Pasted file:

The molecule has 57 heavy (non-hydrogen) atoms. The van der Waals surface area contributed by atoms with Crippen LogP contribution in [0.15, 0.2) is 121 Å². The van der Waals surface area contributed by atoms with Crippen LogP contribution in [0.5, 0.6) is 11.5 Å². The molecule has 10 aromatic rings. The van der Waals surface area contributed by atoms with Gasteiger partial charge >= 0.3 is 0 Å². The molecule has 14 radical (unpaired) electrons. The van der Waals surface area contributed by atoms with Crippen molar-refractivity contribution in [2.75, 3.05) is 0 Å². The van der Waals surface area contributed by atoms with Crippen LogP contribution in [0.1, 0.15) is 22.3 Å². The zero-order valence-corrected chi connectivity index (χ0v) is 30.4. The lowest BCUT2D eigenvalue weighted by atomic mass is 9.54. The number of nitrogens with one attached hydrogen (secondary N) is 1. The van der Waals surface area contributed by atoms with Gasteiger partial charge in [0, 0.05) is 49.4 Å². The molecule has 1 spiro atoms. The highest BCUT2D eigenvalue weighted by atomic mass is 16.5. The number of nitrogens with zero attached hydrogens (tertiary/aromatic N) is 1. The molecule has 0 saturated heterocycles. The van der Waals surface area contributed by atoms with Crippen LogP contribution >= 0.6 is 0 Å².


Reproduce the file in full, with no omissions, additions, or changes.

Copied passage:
The molecule has 57 heavy (non-hydrogen) atoms. The van der Waals surface area contributed by atoms with Crippen LogP contribution in [0.15, 0.2) is 121 Å². The van der Waals surface area contributed by atoms with Crippen LogP contribution in [0.5, 0.6) is 11.5 Å². The molecule has 10 aromatic rings. The van der Waals surface area contributed by atoms with Gasteiger partial charge >= 0.3 is 0 Å². The molecule has 14 radical (unpaired) electrons. The van der Waals surface area contributed by atoms with Crippen molar-refractivity contribution in [2.75, 3.05) is 0 Å². The van der Waals surface area contributed by atoms with Crippen LogP contribution in [0.1, 0.15) is 22.3 Å². The zero-order valence-corrected chi connectivity index (χ0v) is 30.4. The lowest BCUT2D eigenvalue weighted by atomic mass is 9.54. The number of nitrogens with one attached hydrogen (secondary N) is 1. The van der Waals surface area contributed by atoms with Gasteiger partial charge in [0, 0.05) is 49.4 Å². The molecule has 1 spiro atoms. The highest BCUT2D eigenvalue weighted by atomic mass is 16.5. The number of nitrogens with zero attached hydrogens (tertiary/aromatic N) is 1. The molecule has 0 saturated heterocycles. The van der Waals surface area contributed by atoms with Crippen LogP contribution >= 0.6 is 0 Å².